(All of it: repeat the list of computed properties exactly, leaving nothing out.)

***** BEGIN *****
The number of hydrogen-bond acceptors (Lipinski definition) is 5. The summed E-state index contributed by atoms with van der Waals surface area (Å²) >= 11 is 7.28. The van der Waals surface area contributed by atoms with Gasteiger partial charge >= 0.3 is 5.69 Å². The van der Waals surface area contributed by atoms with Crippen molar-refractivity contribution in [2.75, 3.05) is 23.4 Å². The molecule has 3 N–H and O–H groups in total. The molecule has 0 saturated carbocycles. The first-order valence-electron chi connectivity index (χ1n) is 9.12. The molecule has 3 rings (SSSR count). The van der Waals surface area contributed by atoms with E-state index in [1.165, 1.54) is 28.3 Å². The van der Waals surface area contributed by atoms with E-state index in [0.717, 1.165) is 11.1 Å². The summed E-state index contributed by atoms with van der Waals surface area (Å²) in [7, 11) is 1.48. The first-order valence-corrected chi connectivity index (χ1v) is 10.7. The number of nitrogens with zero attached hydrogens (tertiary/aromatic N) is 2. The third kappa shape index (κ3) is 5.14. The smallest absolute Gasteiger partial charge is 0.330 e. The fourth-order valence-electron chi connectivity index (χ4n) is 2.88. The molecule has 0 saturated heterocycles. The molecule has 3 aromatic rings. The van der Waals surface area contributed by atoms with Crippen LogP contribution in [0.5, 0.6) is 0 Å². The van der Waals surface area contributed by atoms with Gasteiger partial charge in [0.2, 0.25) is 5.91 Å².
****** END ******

The number of hydrogen-bond acceptors (Lipinski definition) is 5. The summed E-state index contributed by atoms with van der Waals surface area (Å²) >= 11 is 7.28. The van der Waals surface area contributed by atoms with Gasteiger partial charge >= 0.3 is 5.69 Å². The van der Waals surface area contributed by atoms with Crippen molar-refractivity contribution in [2.75, 3.05) is 23.4 Å². The molecule has 3 N–H and O–H groups in total. The molecule has 0 saturated carbocycles. The first-order valence-electron chi connectivity index (χ1n) is 9.12. The molecule has 3 rings (SSSR count). The van der Waals surface area contributed by atoms with E-state index in [1.165, 1.54) is 28.3 Å². The van der Waals surface area contributed by atoms with E-state index in [0.717, 1.165) is 11.1 Å². The summed E-state index contributed by atoms with van der Waals surface area (Å²) in [7, 11) is 1.48. The first-order valence-corrected chi connectivity index (χ1v) is 10.7. The number of nitrogens with zero attached hydrogens (tertiary/aromatic N) is 2. The third kappa shape index (κ3) is 5.14. The smallest absolute Gasteiger partial charge is 0.330 e. The fourth-order valence-electron chi connectivity index (χ4n) is 2.88. The molecule has 0 saturated heterocycles. The molecule has 3 aromatic rings. The van der Waals surface area contributed by atoms with Crippen LogP contribution in [0.5, 0.6) is 0 Å². The van der Waals surface area contributed by atoms with Gasteiger partial charge in [0.2, 0.25) is 5.91 Å².